Javascript is disabled on your browser

To obtain a Biolab ID, please contact us at (06) 590 7000
By signing in, you agree to our terms and conditions as well as our
privacy agreement.
(Read more)

Y Chromosome Microdeletions


Y Chromosome Microdeletions test is recommended when men are either Azoospermic or severely oligozoospermic (sperm count < 5 x 3^106/ml). Six common deletion sites are screened in the 3 AZF regions a, b and c; these are:

  1. SY84
  2. SY86
  3. SY127
  4. SY134
  5. SY254
  6. SY255


Y Chromosome Microdeletions by PCR is performed at biolab Molecular Genetics Department as per the Clinical Molecular Genetics Society (CMGS) Best Practice Guidelines. Multiplex polymerase chain reaction (PCR) is used, followed by gel electrophoresis. Analytical sensitivity and specificity are 99 percent.


Sex determination (controlled by the SRY gene) has long been viewed as the sole function related to the Y chromosome, but this theory changed in recent years when another important function (the control of spermatogenesis) was discovered and many genes were mapped to the Y-chromosome.


Spermatogenesis is the process of sperm cell development. Rounded immature sperm cells undergo successive mitotic and meiotic divisions (spermatocytogenesis) and a metamorphic change (spermiogenesis) to produce spermatozoa.


Spermatogenesis loci termed Azoospermia Factors (AZF) AZFa, AZFb, and AZFc, are located on the long arm of the Y-chromosome (Yq11.21-23). A microdeletion in one or more of these AZF loci is the most common cause of male infertility. Moreover, infertility is a major health problem affecting 10–15% of couples seeking to have children, and a male factor can be identified in about half of these cases. A significant proportion of infertile males are affected by either oligozoospermia (reduced sperm production) or azospermia (lack of any sperm in the ejaculate).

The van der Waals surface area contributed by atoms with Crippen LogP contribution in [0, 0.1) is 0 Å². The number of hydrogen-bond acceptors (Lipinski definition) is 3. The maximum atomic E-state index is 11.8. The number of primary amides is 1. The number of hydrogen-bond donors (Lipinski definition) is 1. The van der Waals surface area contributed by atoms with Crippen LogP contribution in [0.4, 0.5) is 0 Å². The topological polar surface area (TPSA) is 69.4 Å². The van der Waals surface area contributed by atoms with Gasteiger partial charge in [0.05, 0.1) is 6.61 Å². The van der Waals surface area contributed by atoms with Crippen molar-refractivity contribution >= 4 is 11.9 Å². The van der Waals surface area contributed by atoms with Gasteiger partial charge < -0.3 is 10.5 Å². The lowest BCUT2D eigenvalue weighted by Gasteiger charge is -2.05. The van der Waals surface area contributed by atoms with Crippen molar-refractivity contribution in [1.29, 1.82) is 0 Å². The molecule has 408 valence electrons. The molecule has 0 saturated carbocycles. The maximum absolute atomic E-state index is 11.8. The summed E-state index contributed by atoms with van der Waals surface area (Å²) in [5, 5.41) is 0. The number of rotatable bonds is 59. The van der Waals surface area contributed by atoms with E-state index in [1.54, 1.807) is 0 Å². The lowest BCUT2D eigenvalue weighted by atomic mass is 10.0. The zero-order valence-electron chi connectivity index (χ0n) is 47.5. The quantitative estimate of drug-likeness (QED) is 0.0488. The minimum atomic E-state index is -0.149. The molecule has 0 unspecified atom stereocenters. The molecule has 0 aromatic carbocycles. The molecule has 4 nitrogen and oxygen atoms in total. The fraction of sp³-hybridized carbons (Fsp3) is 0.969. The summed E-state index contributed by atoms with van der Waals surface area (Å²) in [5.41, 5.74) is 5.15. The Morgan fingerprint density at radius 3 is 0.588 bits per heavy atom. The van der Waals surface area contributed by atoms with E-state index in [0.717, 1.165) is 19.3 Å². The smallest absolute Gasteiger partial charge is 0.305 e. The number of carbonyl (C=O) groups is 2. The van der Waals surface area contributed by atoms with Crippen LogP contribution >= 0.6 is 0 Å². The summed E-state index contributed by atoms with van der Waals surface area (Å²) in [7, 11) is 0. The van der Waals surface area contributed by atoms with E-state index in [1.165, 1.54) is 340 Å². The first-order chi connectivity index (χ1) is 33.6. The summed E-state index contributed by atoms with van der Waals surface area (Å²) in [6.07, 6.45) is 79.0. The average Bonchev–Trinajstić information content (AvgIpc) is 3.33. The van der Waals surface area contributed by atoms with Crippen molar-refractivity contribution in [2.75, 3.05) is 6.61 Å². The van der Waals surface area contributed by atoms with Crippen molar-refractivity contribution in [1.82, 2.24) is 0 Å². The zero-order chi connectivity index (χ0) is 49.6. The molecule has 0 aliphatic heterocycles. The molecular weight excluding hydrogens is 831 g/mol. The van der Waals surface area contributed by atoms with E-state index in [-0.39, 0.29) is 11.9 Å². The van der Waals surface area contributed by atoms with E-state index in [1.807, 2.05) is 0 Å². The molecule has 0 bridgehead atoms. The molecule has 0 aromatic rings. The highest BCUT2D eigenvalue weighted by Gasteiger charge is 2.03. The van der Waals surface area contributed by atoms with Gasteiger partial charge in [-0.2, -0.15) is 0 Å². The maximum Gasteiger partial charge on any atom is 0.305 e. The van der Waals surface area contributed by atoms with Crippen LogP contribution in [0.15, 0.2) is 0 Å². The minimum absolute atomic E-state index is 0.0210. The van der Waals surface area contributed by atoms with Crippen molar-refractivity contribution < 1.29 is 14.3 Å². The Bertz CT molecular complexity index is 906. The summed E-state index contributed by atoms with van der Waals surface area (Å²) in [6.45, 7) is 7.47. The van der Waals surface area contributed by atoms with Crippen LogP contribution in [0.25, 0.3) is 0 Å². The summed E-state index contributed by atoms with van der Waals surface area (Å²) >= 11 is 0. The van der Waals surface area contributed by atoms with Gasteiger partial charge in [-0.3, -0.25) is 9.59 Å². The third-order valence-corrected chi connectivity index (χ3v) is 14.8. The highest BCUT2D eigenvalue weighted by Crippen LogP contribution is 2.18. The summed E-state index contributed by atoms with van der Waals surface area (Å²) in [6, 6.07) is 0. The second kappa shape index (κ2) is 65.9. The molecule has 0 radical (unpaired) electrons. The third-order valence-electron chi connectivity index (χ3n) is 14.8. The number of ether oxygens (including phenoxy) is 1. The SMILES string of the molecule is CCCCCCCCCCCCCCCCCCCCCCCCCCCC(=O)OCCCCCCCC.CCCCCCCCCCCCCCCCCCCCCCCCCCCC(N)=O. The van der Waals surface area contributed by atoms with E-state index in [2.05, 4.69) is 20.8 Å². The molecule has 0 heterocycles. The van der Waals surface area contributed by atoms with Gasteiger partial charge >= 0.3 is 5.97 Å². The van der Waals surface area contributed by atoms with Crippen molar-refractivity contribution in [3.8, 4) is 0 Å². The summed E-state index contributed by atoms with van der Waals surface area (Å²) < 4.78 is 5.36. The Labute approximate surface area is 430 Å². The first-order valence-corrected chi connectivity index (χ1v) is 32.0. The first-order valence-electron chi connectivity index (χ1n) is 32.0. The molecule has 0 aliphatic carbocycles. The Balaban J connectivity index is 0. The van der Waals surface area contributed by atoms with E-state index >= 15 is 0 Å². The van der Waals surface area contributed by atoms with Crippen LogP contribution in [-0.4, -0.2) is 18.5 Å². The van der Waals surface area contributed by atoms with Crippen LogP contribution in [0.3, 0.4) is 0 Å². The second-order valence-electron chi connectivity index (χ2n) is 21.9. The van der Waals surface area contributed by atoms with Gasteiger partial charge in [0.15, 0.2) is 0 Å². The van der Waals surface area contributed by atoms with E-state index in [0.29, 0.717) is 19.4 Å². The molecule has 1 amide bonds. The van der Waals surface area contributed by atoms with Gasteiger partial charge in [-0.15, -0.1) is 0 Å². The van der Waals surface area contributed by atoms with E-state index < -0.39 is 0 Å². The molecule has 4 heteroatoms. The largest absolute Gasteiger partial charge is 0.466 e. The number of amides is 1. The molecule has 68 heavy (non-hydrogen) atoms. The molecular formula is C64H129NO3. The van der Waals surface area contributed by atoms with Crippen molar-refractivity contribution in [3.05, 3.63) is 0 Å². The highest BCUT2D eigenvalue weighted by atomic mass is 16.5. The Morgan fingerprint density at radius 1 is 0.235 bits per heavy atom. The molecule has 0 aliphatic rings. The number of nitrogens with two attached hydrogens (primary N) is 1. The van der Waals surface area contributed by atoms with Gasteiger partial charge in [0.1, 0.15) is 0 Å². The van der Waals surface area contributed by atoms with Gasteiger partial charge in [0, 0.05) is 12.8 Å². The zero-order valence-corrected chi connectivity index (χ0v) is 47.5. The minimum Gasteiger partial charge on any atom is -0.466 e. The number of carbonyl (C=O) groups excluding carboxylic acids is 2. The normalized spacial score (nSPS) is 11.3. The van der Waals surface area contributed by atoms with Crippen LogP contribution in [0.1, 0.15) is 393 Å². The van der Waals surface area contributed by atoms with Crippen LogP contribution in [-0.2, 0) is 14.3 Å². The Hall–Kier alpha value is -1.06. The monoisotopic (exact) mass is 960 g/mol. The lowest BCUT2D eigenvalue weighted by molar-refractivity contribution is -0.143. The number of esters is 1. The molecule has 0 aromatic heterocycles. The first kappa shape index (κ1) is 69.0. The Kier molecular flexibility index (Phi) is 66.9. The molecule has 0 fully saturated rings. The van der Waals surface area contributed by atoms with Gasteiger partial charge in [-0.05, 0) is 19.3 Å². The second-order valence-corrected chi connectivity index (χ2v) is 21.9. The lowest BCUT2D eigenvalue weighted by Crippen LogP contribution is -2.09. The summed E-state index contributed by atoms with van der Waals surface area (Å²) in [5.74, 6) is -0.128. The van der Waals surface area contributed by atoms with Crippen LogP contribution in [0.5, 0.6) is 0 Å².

Generalized genotype/phenotype correlations are possible for common microdeletions. Their frequencies have been estimated:
·         AZFa deletion: spermatogenic failure (Sertoli-cell-only syndrome, SCOS) resulting in azoospermia; 5 percent of cases.
·         AZFb deletion: azoospermia/spermatogenetic arrest; 10 percent of cases.
·         AZFbc deletion: SCOS/spermatogenic arrest; 13 percent of cases.
·         AZFc deletion: variable phenotype ranging from mild oligospermia to azoospermia and SCOS; 70 percent of cases.
·         AZFabc deletion: SCOS associated with azoospermia; 2 percent of cases.






Forgot Password?